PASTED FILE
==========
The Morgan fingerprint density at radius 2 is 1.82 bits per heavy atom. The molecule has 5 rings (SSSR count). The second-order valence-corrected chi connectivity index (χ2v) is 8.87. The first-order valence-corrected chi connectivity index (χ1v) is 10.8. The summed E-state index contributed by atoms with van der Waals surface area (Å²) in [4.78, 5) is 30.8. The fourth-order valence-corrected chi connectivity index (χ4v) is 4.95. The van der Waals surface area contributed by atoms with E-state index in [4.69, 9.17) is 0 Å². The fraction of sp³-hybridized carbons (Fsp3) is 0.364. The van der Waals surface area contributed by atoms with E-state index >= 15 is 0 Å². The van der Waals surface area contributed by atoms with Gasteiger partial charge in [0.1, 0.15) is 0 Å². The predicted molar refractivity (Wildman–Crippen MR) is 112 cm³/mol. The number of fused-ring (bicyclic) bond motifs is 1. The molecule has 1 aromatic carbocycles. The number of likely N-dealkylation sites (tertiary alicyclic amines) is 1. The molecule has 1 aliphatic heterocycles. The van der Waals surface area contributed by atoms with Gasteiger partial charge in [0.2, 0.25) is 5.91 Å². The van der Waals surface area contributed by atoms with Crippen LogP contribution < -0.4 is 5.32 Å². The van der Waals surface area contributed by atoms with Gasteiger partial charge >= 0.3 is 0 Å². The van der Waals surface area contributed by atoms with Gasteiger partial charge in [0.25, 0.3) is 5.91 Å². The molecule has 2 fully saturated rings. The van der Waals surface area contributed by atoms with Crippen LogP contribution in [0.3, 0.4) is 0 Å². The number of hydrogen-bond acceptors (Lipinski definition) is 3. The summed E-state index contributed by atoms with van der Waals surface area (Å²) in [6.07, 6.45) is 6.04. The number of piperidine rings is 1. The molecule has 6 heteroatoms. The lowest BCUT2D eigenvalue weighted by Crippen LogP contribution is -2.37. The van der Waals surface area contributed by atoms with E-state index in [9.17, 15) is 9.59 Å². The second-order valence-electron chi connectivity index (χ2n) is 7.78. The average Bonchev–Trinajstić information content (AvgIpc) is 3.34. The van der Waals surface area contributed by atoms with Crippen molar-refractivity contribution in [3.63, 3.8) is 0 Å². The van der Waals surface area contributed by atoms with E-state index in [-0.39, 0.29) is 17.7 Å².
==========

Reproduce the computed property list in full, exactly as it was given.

The Morgan fingerprint density at radius 2 is 1.82 bits per heavy atom. The molecule has 5 rings (SSSR count). The second-order valence-corrected chi connectivity index (χ2v) is 8.87. The first-order valence-corrected chi connectivity index (χ1v) is 10.8. The summed E-state index contributed by atoms with van der Waals surface area (Å²) in [4.78, 5) is 30.8. The fourth-order valence-corrected chi connectivity index (χ4v) is 4.95. The van der Waals surface area contributed by atoms with E-state index in [4.69, 9.17) is 0 Å². The fraction of sp³-hybridized carbons (Fsp3) is 0.364. The van der Waals surface area contributed by atoms with E-state index >= 15 is 0 Å². The van der Waals surface area contributed by atoms with Gasteiger partial charge in [0.1, 0.15) is 0 Å². The predicted molar refractivity (Wildman–Crippen MR) is 112 cm³/mol. The number of fused-ring (bicyclic) bond motifs is 1. The molecule has 1 aromatic carbocycles. The number of likely N-dealkylation sites (tertiary alicyclic amines) is 1. The molecule has 1 aliphatic heterocycles. The van der Waals surface area contributed by atoms with Gasteiger partial charge in [0.2, 0.25) is 5.91 Å². The van der Waals surface area contributed by atoms with Crippen LogP contribution < -0.4 is 5.32 Å². The van der Waals surface area contributed by atoms with Gasteiger partial charge >= 0.3 is 0 Å². The van der Waals surface area contributed by atoms with Gasteiger partial charge in [0.25, 0.3) is 5.91 Å². The molecule has 2 fully saturated rings. The van der Waals surface area contributed by atoms with Crippen LogP contribution in [0.3, 0.4) is 0 Å². The number of hydrogen-bond acceptors (Lipinski definition) is 3. The summed E-state index contributed by atoms with van der Waals surface area (Å²) in [6.07, 6.45) is 6.04. The number of piperidine rings is 1. The molecule has 6 heteroatoms. The lowest BCUT2D eigenvalue weighted by Crippen LogP contribution is -2.37. The van der Waals surface area contributed by atoms with E-state index in [9.17, 15) is 9.59 Å². The second-order valence-electron chi connectivity index (χ2n) is 7.78. The average Bonchev–Trinajstić information content (AvgIpc) is 3.34. The van der Waals surface area contributed by atoms with Crippen molar-refractivity contribution in [3.63, 3.8) is 0 Å². The van der Waals surface area contributed by atoms with E-state index in [-0.39, 0.29) is 17.7 Å².